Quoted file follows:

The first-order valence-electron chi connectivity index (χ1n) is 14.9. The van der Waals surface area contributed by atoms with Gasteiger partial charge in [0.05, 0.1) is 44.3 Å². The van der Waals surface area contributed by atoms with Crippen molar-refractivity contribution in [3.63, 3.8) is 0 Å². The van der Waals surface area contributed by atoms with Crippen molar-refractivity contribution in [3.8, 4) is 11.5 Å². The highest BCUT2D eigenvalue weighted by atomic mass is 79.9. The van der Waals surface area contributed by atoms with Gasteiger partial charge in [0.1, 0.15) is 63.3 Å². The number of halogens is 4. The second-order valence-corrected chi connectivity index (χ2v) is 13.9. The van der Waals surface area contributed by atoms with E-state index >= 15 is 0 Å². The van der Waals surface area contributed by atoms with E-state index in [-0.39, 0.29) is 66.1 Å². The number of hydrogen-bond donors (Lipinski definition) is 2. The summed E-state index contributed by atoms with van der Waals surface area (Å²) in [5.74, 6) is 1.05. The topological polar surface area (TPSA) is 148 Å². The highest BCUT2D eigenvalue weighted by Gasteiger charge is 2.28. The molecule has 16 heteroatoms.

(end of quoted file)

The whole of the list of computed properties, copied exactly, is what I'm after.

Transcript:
The first-order valence-electron chi connectivity index (χ1n) is 14.9. The van der Waals surface area contributed by atoms with Gasteiger partial charge in [0.05, 0.1) is 44.3 Å². The van der Waals surface area contributed by atoms with Crippen molar-refractivity contribution in [3.63, 3.8) is 0 Å². The van der Waals surface area contributed by atoms with Crippen molar-refractivity contribution in [3.8, 4) is 11.5 Å². The highest BCUT2D eigenvalue weighted by atomic mass is 79.9. The van der Waals surface area contributed by atoms with Gasteiger partial charge in [0.1, 0.15) is 63.3 Å². The number of halogens is 4. The second-order valence-corrected chi connectivity index (χ2v) is 13.9. The van der Waals surface area contributed by atoms with E-state index >= 15 is 0 Å². The van der Waals surface area contributed by atoms with E-state index in [-0.39, 0.29) is 66.1 Å². The number of hydrogen-bond donors (Lipinski definition) is 2. The summed E-state index contributed by atoms with van der Waals surface area (Å²) in [5.74, 6) is 1.05. The topological polar surface area (TPSA) is 148 Å². The highest BCUT2D eigenvalue weighted by Gasteiger charge is 2.28. The molecule has 16 heteroatoms.